Last week, the Department of Labor reported that only 266,000 jobs were created in April, falling far short of economists’ and analysts’ expectations, while Republican elected officials have said it is, in part, due to the extra $300 weekly benefits that were included in pandemic relief bills that were signed into law last year.
“We’ve got help-wanted signs up everywhere, we get calls and letters and texts from people, from all sorts of businesses all across the state looking for people to work,” McMaster, a Republican, told Fox News’ Tucker Carlson on Monday before deriding the federal benefits as “as close to socialism that I’ve seen.”
“People won’t come to work because they’re getting as much money or more in some cases by staying home,” the Republican governor added. “We’ve got people and businesses that are looking for people actively every day and can’t find them because they are at home drawing this pay. … Go get a job and get back to work. That’s how you build an economy, build a family, and everything else,” he continued.
Bank of America economists estimated that someone earning less than $32,000 per year can potentially earn more in receiving unemployment benefits, thereby creating an incentive for individuals not to work, Bloomberg reported.
A number of GOP governors have announced that their states, respectively, would opt out of the federal unemployment program.
On Monday, Alabama Kay Ivey, a Republican, became the latest to leave the program, saying it would end in mid-June.
“As Alabama’s economy continues its recovery, we are hearing from more and more business owners and employers that it is increasingly difficult to find workers to fill available jobs, even though job openings are abundant,” Ivey said in a statement.
Arkansas, Mississippi, and Montana are also planning to stop the benefits program.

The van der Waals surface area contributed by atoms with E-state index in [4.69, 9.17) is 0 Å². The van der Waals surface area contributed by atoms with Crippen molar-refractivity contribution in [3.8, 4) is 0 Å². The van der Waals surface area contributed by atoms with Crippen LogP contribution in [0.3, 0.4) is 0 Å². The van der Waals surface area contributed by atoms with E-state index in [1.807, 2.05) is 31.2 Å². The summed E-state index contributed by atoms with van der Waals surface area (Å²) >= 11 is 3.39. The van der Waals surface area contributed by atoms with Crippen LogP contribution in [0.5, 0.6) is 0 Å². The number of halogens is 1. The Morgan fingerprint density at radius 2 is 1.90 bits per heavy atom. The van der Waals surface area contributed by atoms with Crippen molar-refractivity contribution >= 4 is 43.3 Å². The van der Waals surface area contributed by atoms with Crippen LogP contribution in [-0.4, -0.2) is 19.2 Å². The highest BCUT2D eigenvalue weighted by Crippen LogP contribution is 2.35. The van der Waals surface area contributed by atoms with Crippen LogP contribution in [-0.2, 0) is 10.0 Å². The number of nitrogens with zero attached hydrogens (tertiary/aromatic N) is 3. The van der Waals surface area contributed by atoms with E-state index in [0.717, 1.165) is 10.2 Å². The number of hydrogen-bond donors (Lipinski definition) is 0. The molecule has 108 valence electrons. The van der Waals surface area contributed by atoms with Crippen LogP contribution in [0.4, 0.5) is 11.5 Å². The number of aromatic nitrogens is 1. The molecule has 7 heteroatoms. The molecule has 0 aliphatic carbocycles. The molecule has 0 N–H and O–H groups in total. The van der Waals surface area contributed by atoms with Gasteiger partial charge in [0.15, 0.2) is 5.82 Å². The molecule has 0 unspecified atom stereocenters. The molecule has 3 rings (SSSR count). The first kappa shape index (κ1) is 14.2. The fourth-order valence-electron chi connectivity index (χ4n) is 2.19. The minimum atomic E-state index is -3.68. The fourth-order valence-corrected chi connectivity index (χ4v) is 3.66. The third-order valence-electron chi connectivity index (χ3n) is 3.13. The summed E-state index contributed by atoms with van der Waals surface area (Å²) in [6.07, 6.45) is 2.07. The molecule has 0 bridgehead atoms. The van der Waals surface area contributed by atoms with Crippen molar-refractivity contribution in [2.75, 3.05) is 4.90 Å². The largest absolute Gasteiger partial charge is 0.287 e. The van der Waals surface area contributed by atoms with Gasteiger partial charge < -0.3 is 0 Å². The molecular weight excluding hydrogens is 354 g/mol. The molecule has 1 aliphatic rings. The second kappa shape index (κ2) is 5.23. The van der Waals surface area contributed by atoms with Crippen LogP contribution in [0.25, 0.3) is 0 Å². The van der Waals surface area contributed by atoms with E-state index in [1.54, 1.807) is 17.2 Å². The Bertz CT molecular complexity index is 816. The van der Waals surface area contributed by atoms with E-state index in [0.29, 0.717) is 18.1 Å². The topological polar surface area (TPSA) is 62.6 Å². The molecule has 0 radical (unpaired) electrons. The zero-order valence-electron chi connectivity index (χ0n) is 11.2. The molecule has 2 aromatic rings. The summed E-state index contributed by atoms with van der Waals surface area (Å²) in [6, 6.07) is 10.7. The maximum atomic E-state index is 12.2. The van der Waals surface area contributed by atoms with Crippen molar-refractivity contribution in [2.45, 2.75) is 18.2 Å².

Some Democrats and progressive advocacy groups have claimed the jobless aid doesn’t play a role in why some businesses aren’t finding employees.
“There are lots of anecdotal reports swirling around about employers who can’t find workers,” Heidi Shierholz, policy director at the left-wing Economic Policy Institute, wrote in a recent opinion article. “But a closer look reveals there may be a lot less to this than meets the eye.”
Shierholz and other progressives have argued that people haven’t returned to work due to wages or because of health concerns due to the pandemic.
“In the latest data on job openings, there were nearly 40 percent more unemployed workers than job openings overall, and more than 80 percent more unemployed workers than job openings in the leisure and hospitality sector,” she said.
Separately, President Joe Biden on Monday argued that the expanded unemployment benefits don’t factor into why people aren’t looking for work.
“The line has been because of the generous unemployment benefits, that it’s a major factor in labor shortages. Americans want to work. Americans want to work,” Biden said at the White House. “I think the people claiming Americans won’t work even if they find a good and fair opportunity underestimate the American people.”